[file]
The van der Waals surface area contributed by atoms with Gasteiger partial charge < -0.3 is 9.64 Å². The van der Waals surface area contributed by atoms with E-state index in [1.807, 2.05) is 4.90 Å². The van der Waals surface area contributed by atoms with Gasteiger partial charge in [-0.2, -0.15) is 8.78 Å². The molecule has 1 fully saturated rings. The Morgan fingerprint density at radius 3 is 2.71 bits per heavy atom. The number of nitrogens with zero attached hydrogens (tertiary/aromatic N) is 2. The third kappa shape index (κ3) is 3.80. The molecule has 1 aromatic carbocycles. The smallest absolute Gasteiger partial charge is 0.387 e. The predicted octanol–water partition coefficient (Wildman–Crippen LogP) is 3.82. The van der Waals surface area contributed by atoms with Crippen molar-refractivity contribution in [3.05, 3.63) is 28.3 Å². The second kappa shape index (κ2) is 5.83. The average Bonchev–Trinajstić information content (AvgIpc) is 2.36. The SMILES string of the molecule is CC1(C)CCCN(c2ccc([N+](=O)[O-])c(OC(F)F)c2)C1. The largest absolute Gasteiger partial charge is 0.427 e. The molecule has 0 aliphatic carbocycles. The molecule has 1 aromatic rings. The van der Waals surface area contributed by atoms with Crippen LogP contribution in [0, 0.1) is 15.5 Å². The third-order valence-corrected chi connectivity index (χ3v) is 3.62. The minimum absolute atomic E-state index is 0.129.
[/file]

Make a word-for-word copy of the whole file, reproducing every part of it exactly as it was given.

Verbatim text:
The van der Waals surface area contributed by atoms with Gasteiger partial charge < -0.3 is 9.64 Å². The van der Waals surface area contributed by atoms with E-state index in [1.807, 2.05) is 4.90 Å². The van der Waals surface area contributed by atoms with Gasteiger partial charge in [-0.2, -0.15) is 8.78 Å². The molecule has 1 fully saturated rings. The Morgan fingerprint density at radius 3 is 2.71 bits per heavy atom. The number of nitrogens with zero attached hydrogens (tertiary/aromatic N) is 2. The third kappa shape index (κ3) is 3.80. The molecule has 1 aromatic carbocycles. The smallest absolute Gasteiger partial charge is 0.387 e. The predicted octanol–water partition coefficient (Wildman–Crippen LogP) is 3.82. The van der Waals surface area contributed by atoms with Crippen molar-refractivity contribution in [3.05, 3.63) is 28.3 Å². The second kappa shape index (κ2) is 5.83. The average Bonchev–Trinajstić information content (AvgIpc) is 2.36. The SMILES string of the molecule is CC1(C)CCCN(c2ccc([N+](=O)[O-])c(OC(F)F)c2)C1. The largest absolute Gasteiger partial charge is 0.427 e. The molecule has 0 aliphatic carbocycles. The molecule has 1 aromatic rings. The van der Waals surface area contributed by atoms with Crippen LogP contribution in [0, 0.1) is 15.5 Å². The third-order valence-corrected chi connectivity index (χ3v) is 3.62. The minimum absolute atomic E-state index is 0.129.